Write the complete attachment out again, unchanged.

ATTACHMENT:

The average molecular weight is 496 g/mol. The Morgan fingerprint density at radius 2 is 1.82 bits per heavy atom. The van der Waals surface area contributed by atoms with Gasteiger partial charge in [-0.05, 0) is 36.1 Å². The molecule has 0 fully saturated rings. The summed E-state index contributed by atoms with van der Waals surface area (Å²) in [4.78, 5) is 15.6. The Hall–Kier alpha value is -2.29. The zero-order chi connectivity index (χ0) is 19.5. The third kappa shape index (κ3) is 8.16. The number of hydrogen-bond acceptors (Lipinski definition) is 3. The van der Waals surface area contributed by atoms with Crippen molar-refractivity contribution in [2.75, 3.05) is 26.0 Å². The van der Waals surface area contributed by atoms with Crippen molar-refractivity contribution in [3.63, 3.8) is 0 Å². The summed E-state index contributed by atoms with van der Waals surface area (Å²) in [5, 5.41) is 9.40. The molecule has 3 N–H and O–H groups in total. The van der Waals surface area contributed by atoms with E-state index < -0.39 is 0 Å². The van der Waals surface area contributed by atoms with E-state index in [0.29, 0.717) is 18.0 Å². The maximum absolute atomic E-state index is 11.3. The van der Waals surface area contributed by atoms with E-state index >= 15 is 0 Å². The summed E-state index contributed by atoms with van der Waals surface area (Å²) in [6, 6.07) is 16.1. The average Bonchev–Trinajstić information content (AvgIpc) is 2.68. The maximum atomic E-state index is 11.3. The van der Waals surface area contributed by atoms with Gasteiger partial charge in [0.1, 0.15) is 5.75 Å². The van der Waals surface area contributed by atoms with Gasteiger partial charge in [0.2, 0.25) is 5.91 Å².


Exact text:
The average molecular weight is 496 g/mol. The Morgan fingerprint density at radius 2 is 1.82 bits per heavy atom. The van der Waals surface area contributed by atoms with Gasteiger partial charge in [-0.05, 0) is 36.1 Å². The molecule has 0 fully saturated rings. The summed E-state index contributed by atoms with van der Waals surface area (Å²) in [4.78, 5) is 15.6. The Hall–Kier alpha value is -2.29. The zero-order chi connectivity index (χ0) is 19.5. The third kappa shape index (κ3) is 8.16. The number of hydrogen-bond acceptors (Lipinski definition) is 3. The van der Waals surface area contributed by atoms with Crippen molar-refractivity contribution in [2.75, 3.05) is 26.0 Å². The van der Waals surface area contributed by atoms with Crippen molar-refractivity contribution in [3.63, 3.8) is 0 Å². The summed E-state index contributed by atoms with van der Waals surface area (Å²) in [5, 5.41) is 9.40. The molecule has 3 N–H and O–H groups in total. The van der Waals surface area contributed by atoms with E-state index < -0.39 is 0 Å². The van der Waals surface area contributed by atoms with E-state index in [0.29, 0.717) is 18.0 Å². The maximum absolute atomic E-state index is 11.3. The van der Waals surface area contributed by atoms with E-state index >= 15 is 0 Å². The summed E-state index contributed by atoms with van der Waals surface area (Å²) in [6, 6.07) is 16.1. The average Bonchev–Trinajstić information content (AvgIpc) is 2.68. The maximum atomic E-state index is 11.3. The van der Waals surface area contributed by atoms with Gasteiger partial charge in [0.1, 0.15) is 5.75 Å². The van der Waals surface area contributed by atoms with Gasteiger partial charge in [0.2, 0.25) is 5.91 Å².